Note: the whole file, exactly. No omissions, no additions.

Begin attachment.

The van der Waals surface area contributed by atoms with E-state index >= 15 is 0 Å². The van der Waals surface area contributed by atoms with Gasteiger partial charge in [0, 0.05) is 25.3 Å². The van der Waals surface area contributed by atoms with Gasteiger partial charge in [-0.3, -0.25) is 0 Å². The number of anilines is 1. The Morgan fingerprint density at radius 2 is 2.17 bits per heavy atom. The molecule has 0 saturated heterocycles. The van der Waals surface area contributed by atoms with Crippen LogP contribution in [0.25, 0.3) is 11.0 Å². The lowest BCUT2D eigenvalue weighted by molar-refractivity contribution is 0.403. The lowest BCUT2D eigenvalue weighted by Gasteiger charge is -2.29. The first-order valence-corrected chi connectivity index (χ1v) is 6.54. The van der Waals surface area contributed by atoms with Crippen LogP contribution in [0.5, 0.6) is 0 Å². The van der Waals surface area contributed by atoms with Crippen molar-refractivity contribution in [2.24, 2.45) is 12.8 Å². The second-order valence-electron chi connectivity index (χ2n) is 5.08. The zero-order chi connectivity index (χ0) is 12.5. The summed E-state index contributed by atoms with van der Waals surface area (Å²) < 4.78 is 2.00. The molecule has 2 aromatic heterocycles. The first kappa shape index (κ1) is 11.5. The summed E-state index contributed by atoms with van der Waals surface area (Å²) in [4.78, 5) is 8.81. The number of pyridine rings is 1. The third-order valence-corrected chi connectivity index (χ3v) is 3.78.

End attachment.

The van der Waals surface area contributed by atoms with E-state index >= 15 is 0 Å². The van der Waals surface area contributed by atoms with Gasteiger partial charge in [0, 0.05) is 25.3 Å². The van der Waals surface area contributed by atoms with Gasteiger partial charge in [-0.3, -0.25) is 0 Å². The number of anilines is 1. The Morgan fingerprint density at radius 2 is 2.17 bits per heavy atom. The molecule has 0 saturated heterocycles. The van der Waals surface area contributed by atoms with Crippen LogP contribution in [0.25, 0.3) is 11.0 Å². The lowest BCUT2D eigenvalue weighted by molar-refractivity contribution is 0.403. The lowest BCUT2D eigenvalue weighted by Gasteiger charge is -2.29. The first-order valence-corrected chi connectivity index (χ1v) is 6.54. The van der Waals surface area contributed by atoms with Crippen LogP contribution in [0.5, 0.6) is 0 Å². The van der Waals surface area contributed by atoms with Crippen molar-refractivity contribution in [2.24, 2.45) is 12.8 Å². The second-order valence-electron chi connectivity index (χ2n) is 5.08. The zero-order chi connectivity index (χ0) is 12.5. The summed E-state index contributed by atoms with van der Waals surface area (Å²) < 4.78 is 2.00. The molecule has 2 aromatic heterocycles. The first kappa shape index (κ1) is 11.5. The summed E-state index contributed by atoms with van der Waals surface area (Å²) in [4.78, 5) is 8.81. The number of pyridine rings is 1. The third-order valence-corrected chi connectivity index (χ3v) is 3.78.